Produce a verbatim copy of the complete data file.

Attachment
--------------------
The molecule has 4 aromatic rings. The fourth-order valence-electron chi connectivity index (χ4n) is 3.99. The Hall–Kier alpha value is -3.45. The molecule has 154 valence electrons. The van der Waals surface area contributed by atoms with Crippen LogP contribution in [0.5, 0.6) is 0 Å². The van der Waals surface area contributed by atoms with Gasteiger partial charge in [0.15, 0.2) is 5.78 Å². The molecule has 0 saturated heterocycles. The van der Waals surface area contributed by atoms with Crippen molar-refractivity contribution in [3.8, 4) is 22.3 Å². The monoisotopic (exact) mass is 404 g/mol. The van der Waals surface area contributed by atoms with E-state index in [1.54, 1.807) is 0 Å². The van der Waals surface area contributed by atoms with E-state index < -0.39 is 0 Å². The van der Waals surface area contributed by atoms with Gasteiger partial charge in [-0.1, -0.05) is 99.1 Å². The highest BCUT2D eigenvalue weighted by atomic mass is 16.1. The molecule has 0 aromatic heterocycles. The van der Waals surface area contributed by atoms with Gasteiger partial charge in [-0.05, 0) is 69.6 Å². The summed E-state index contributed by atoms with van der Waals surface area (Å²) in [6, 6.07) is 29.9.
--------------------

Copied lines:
The molecule has 4 aromatic rings. The fourth-order valence-electron chi connectivity index (χ4n) is 3.99. The Hall–Kier alpha value is -3.45. The molecule has 154 valence electrons. The van der Waals surface area contributed by atoms with Crippen LogP contribution in [0.5, 0.6) is 0 Å². The van der Waals surface area contributed by atoms with Gasteiger partial charge in [0.15, 0.2) is 5.78 Å². The molecule has 0 saturated heterocycles. The van der Waals surface area contributed by atoms with Crippen molar-refractivity contribution in [3.8, 4) is 22.3 Å². The monoisotopic (exact) mass is 404 g/mol. The van der Waals surface area contributed by atoms with E-state index in [1.54, 1.807) is 0 Å². The van der Waals surface area contributed by atoms with E-state index < -0.39 is 0 Å². The van der Waals surface area contributed by atoms with Gasteiger partial charge in [-0.1, -0.05) is 99.1 Å². The highest BCUT2D eigenvalue weighted by atomic mass is 16.1. The molecule has 0 aromatic heterocycles. The van der Waals surface area contributed by atoms with Gasteiger partial charge in [-0.05, 0) is 69.6 Å². The summed E-state index contributed by atoms with van der Waals surface area (Å²) in [6, 6.07) is 29.9.